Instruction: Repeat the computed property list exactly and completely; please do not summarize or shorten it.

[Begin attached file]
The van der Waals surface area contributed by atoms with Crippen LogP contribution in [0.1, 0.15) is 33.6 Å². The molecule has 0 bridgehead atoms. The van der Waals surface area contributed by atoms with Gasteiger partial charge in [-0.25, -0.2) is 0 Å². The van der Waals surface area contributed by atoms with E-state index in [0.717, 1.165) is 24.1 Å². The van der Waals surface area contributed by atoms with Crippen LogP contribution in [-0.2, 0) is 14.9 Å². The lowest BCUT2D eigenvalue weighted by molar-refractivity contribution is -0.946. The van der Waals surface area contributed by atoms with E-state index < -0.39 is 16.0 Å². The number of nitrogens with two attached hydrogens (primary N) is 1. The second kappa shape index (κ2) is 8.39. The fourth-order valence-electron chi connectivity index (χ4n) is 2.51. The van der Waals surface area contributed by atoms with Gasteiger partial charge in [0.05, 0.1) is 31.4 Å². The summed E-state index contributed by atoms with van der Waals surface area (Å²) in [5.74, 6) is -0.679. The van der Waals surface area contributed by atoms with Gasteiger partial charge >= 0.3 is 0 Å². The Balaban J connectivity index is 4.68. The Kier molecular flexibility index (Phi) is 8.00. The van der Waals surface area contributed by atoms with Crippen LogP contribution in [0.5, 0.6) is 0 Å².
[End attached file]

The van der Waals surface area contributed by atoms with Crippen LogP contribution in [0.1, 0.15) is 33.6 Å². The molecule has 0 bridgehead atoms. The van der Waals surface area contributed by atoms with Gasteiger partial charge in [-0.25, -0.2) is 0 Å². The van der Waals surface area contributed by atoms with E-state index in [0.717, 1.165) is 24.1 Å². The van der Waals surface area contributed by atoms with Crippen LogP contribution in [-0.2, 0) is 14.9 Å². The lowest BCUT2D eigenvalue weighted by molar-refractivity contribution is -0.946. The van der Waals surface area contributed by atoms with E-state index < -0.39 is 16.0 Å². The number of nitrogens with two attached hydrogens (primary N) is 1. The second kappa shape index (κ2) is 8.39. The fourth-order valence-electron chi connectivity index (χ4n) is 2.51. The van der Waals surface area contributed by atoms with Gasteiger partial charge in [0.05, 0.1) is 31.4 Å². The summed E-state index contributed by atoms with van der Waals surface area (Å²) in [5.74, 6) is -0.679. The van der Waals surface area contributed by atoms with Gasteiger partial charge >= 0.3 is 0 Å². The Balaban J connectivity index is 4.68. The Kier molecular flexibility index (Phi) is 8.00. The van der Waals surface area contributed by atoms with Crippen LogP contribution in [0.5, 0.6) is 0 Å².